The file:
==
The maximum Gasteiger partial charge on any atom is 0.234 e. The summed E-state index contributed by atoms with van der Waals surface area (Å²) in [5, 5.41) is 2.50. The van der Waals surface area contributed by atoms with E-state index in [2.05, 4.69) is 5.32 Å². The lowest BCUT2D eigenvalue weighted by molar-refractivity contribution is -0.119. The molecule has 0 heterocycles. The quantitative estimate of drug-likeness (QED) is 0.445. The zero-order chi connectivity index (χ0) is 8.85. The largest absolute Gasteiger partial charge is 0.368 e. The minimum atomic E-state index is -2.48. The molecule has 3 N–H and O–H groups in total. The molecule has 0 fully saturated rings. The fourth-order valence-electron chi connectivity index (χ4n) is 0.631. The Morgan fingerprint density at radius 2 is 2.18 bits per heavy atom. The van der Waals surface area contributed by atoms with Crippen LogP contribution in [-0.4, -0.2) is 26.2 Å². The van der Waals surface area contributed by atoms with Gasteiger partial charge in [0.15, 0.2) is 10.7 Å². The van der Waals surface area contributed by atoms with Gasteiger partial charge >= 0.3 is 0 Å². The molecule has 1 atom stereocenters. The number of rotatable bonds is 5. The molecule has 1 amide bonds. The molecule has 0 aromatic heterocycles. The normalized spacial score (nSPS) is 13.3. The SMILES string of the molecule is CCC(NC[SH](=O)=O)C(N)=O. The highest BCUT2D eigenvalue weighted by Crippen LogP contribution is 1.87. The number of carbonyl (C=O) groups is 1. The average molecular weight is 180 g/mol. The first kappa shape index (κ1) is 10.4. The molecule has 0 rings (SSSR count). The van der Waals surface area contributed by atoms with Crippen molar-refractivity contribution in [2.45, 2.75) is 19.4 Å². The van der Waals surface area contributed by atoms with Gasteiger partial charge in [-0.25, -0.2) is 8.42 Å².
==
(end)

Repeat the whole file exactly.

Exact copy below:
The maximum Gasteiger partial charge on any atom is 0.234 e. The summed E-state index contributed by atoms with van der Waals surface area (Å²) in [5, 5.41) is 2.50. The van der Waals surface area contributed by atoms with E-state index in [2.05, 4.69) is 5.32 Å². The lowest BCUT2D eigenvalue weighted by molar-refractivity contribution is -0.119. The molecule has 0 heterocycles. The quantitative estimate of drug-likeness (QED) is 0.445. The zero-order chi connectivity index (χ0) is 8.85. The largest absolute Gasteiger partial charge is 0.368 e. The minimum atomic E-state index is -2.48. The molecule has 3 N–H and O–H groups in total. The molecule has 0 fully saturated rings. The fourth-order valence-electron chi connectivity index (χ4n) is 0.631. The Morgan fingerprint density at radius 2 is 2.18 bits per heavy atom. The van der Waals surface area contributed by atoms with Crippen LogP contribution in [-0.4, -0.2) is 26.2 Å². The van der Waals surface area contributed by atoms with Gasteiger partial charge in [0.15, 0.2) is 10.7 Å². The van der Waals surface area contributed by atoms with Gasteiger partial charge >= 0.3 is 0 Å². The molecule has 1 atom stereocenters. The number of rotatable bonds is 5. The molecule has 1 amide bonds. The molecule has 0 aromatic heterocycles. The normalized spacial score (nSPS) is 13.3. The SMILES string of the molecule is CCC(NC[SH](=O)=O)C(N)=O. The highest BCUT2D eigenvalue weighted by Crippen LogP contribution is 1.87. The number of carbonyl (C=O) groups is 1. The average molecular weight is 180 g/mol. The first kappa shape index (κ1) is 10.4. The molecule has 0 rings (SSSR count). The van der Waals surface area contributed by atoms with Crippen molar-refractivity contribution in [2.45, 2.75) is 19.4 Å². The van der Waals surface area contributed by atoms with Gasteiger partial charge in [-0.25, -0.2) is 8.42 Å².